Today’s landscapes bear the imprint of mankind and the marks of our economic growth: areas under cultivation, infrastructures, hydroelectric dams, urban sites, pollution. What is the impact of such damage, beyond the visual evidence?
Certain consequences are immediately apparent. Hydroelectric dams, for example, which impede the flow of over half the planetís major rivers, prevent migrations and permanently affect pre-existing living conditions for many species. Similarly, highways carve up natural habitats, imprisoning living creatures on one side or the other of an insuperable barrier. Other effects are less direct. With the spread of urban areas and infrastructures, the earth is blanketed in concrete, making it impermeable to rainfall. Surface water increases, feeding streams and rivers and giving rise to more frequent and more serious flooding.
Invisible chemical pollutants are even more insidious. They are carried far and wide by air and sea currents, turning up as far away as Greenland, for example, where they accumulate in the fat of marine animals. Studies carried out in the 1970s revealed the presence of a pesticide, DDT, in the bodies of seals and polar bears, and of mercury in white whales. These toxic substances are described as “persistent“ because they accumulate and contaminate the entire food chain from plankton to fish to seals, right up to the Inuit who hunt the seals. The breast milk of some Inuit women is so heavily contaminated that it could be classified as toxic.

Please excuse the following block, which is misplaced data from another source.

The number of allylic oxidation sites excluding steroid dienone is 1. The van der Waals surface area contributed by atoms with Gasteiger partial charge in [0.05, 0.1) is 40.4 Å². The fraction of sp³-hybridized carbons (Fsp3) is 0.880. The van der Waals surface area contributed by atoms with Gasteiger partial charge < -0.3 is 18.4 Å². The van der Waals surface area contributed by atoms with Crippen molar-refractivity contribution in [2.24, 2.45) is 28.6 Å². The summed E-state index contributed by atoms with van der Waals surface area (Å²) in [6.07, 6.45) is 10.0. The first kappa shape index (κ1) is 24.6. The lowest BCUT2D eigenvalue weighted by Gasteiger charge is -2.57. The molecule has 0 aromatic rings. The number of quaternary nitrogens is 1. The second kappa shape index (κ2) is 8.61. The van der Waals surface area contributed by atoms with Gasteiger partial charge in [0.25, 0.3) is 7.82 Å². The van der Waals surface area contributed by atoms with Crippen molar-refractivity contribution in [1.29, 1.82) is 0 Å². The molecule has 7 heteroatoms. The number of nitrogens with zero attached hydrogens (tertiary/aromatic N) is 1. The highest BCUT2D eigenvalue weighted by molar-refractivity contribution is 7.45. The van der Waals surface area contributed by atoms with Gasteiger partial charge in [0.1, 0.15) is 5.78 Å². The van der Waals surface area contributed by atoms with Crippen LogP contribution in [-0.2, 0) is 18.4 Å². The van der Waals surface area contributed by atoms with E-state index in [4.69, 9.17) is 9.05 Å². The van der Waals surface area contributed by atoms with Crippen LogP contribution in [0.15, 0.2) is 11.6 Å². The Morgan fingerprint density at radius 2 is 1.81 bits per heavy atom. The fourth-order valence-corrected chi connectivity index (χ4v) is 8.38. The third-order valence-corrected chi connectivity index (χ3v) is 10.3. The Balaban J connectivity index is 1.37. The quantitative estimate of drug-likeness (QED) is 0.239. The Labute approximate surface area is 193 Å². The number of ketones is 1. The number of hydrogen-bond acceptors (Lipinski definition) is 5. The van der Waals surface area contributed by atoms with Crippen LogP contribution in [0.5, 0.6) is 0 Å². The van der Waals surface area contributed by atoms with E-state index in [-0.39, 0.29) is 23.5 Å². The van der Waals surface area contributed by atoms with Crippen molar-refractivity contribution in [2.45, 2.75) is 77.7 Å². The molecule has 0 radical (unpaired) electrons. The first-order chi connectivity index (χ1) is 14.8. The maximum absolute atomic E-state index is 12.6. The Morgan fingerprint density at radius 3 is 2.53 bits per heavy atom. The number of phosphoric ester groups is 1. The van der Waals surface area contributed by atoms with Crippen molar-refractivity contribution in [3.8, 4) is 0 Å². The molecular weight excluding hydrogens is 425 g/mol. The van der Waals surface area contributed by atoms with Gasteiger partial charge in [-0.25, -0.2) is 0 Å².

Humanity puts great strain on the natural world. But what role does each of us play in this? We now have a tool that can measure it: we can calculate what is known as our ìecological footprintîóthe necessary surface area of the planet for the production of our food, the manufacture of the objects we rely upon, and the absorption of our waste products. The average ecological footprint, taking humanity as a whole, is 4.4 acres (1.8 hectares), but the average for a European is 11.8 acres (4.8 hectares). The overall resources used by human beings already exceed the planetís capacities for regeneration by 30%. If our consumption continues at the same rate, by 2030 we will need the equivalent of two planets to maintain our way of life.